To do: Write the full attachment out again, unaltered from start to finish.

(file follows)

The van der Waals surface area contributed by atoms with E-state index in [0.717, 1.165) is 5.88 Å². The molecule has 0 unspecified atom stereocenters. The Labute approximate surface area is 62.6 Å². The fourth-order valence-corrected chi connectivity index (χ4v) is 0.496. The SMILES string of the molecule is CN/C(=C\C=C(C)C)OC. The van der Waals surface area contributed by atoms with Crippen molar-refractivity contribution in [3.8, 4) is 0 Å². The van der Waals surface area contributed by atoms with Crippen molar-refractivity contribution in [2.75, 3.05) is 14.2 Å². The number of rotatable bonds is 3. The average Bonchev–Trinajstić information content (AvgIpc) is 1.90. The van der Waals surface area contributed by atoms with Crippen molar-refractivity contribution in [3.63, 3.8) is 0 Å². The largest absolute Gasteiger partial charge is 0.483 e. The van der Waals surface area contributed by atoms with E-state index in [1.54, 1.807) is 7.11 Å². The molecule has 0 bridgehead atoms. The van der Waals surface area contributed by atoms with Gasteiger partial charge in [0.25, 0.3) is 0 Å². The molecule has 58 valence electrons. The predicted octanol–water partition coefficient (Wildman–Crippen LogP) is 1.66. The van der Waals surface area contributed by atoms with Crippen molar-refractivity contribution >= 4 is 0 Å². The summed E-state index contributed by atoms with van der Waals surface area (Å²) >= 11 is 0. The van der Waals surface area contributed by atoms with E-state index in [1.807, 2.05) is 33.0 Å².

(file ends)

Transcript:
The van der Waals surface area contributed by atoms with E-state index in [0.717, 1.165) is 5.88 Å². The molecule has 0 unspecified atom stereocenters. The Labute approximate surface area is 62.6 Å². The fourth-order valence-corrected chi connectivity index (χ4v) is 0.496. The SMILES string of the molecule is CN/C(=C\C=C(C)C)OC. The van der Waals surface area contributed by atoms with Crippen molar-refractivity contribution in [3.8, 4) is 0 Å². The van der Waals surface area contributed by atoms with Crippen molar-refractivity contribution in [2.75, 3.05) is 14.2 Å². The number of rotatable bonds is 3. The average Bonchev–Trinajstić information content (AvgIpc) is 1.90. The van der Waals surface area contributed by atoms with Crippen molar-refractivity contribution in [3.63, 3.8) is 0 Å². The largest absolute Gasteiger partial charge is 0.483 e. The van der Waals surface area contributed by atoms with E-state index in [1.54, 1.807) is 7.11 Å². The molecule has 0 bridgehead atoms. The van der Waals surface area contributed by atoms with Gasteiger partial charge in [0.25, 0.3) is 0 Å². The molecule has 58 valence electrons. The predicted octanol–water partition coefficient (Wildman–Crippen LogP) is 1.66. The van der Waals surface area contributed by atoms with Crippen molar-refractivity contribution >= 4 is 0 Å². The summed E-state index contributed by atoms with van der Waals surface area (Å²) >= 11 is 0. The van der Waals surface area contributed by atoms with E-state index in [1.807, 2.05) is 33.0 Å².